The Big Ten Conference may soon be getting bigger. Better? Not so fast.
If the Big Ten can rake in more dough by expanding to include some combination of Missouri, Rutgers, Nebraska, Connecticut, Syracuse and Pittsburgh – thus moving the Big Ten Network onto cable and satellite providers in St. Louis and New York – it will do so without hesitation.
But for those of us who remember when Matt Painter played, rather than coached, at Purdue, the impending loss of tradition is tough to swallow.
Everything that's unique about the Big Ten is about to be tweaked.
Consider the two sweetest Big Ten rivalries: Indiana vs. Purdue in men's basketball and Ohio State vs. Michigan in football. An entire state stops when IU and Purdue meet at the top of their games. And it doesn't matter how many games you win if you're the loser of the Ohio State-Michigan football game. Ask John Cooper.
Now, how does UConn vs. Iowa sound? Rutgers vs. Wisconsin? Missouri vs. Northwestern? I'll tell you what it sounds like: the Maui Invitational. I'm not sure how the Big Ten will weave a “14” into its logo, but once it expands, it will no longer be our league anymore. By ours, I mean the meat-and-potatoes Midwest. If Rutgers comes in, we're suddenly tight with New Jersey.
Forget the idea that the Big Ten would love to add Notre Dame and that it makes geographic and academic sense. The Irish aren't going to drop their football independence and their exclusive relationship with NBC, even if the money ends up being about the same. They simply aren't. Even in the bad years the ratings are decent, the fan base rabid, and the promise of a new coach and a new system always makes it 1988 again. Notre Dame's other sports, which are not televised by NBC, fit fine in the Big East.
So it looks as though the Big Ten will target a few Big East teams, and Missouri and Nebraska to reach bigger markets, draw bigger television numbers and send the conference's institutions home with a bigger paycheck. Then they can lower tuition, right? (You might want to check back on that later.)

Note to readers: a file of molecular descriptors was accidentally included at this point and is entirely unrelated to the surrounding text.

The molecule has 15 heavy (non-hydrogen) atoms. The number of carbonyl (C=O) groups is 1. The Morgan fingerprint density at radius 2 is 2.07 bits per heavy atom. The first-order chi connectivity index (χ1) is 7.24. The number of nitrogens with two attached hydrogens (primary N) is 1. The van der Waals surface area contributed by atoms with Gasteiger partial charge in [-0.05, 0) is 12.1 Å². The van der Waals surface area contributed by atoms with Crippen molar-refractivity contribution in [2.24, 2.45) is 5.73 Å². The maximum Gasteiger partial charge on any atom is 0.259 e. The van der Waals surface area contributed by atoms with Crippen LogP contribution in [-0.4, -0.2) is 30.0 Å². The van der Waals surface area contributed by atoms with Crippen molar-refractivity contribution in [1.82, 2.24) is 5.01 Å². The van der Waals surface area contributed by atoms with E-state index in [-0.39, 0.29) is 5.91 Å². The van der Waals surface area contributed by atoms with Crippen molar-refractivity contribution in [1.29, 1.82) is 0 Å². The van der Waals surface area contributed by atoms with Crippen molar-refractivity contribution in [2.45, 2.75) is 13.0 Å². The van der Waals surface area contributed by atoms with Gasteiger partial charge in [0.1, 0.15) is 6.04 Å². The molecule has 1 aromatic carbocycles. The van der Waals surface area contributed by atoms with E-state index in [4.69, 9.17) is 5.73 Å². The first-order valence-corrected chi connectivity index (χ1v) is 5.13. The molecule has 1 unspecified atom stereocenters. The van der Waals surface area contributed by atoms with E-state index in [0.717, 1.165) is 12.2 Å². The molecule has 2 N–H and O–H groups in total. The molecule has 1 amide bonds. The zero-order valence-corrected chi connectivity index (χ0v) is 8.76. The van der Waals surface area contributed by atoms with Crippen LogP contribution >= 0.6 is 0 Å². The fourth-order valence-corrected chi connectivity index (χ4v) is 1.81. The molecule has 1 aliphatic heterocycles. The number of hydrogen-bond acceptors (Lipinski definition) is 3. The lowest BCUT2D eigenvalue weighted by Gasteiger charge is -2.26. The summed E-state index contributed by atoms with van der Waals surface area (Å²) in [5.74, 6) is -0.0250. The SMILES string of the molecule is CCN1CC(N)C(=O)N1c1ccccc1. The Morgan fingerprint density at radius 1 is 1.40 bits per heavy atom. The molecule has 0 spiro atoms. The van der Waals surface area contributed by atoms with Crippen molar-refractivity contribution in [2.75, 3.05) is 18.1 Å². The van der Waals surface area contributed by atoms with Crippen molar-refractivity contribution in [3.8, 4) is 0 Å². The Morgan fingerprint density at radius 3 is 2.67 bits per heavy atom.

Beyond the money to be made for the league's schools, I can't put a finger on any positive reasons for a Big Ten sports fans to embrace expansion. To be honest, I've barely adjusted to Penn State as the 11th member.
We've already reached the point where traditional showdowns, such as Indiana vs. Purdue or Michigan vs. Michigan State, sometimes occur only once during basketball season. The football schedule rotates now, and that will only increase with more teams. The trade-off will be a conference split into divisions, with the football season ending in a conference championship game, previously known as Ohio State vs. Michigan.
They'll probably put Ohio State and Michigan in the same division of an expanded Big Ten, thus preventing them from ever staging a conference-championship showdown. Oh, well, at least Woody Hayes and Bo Schembechler aren't around to see it.
There's no stopping Big Ten expansion, which will likely lead to other conferences reloading with the bigger-is-better motif. This “progress” reflects the time-tested pursuit of life, liberty and the biggest network television contract possible.
It's all about the money, which is nothing new.
The tradition, lore and romance tied to the history of sports, etc., is reserved for us old-timers, and not for much longer. We're talking Syracuse vs. Illinois football, an orange explosion of mediocrity in HDTV. What's not to love?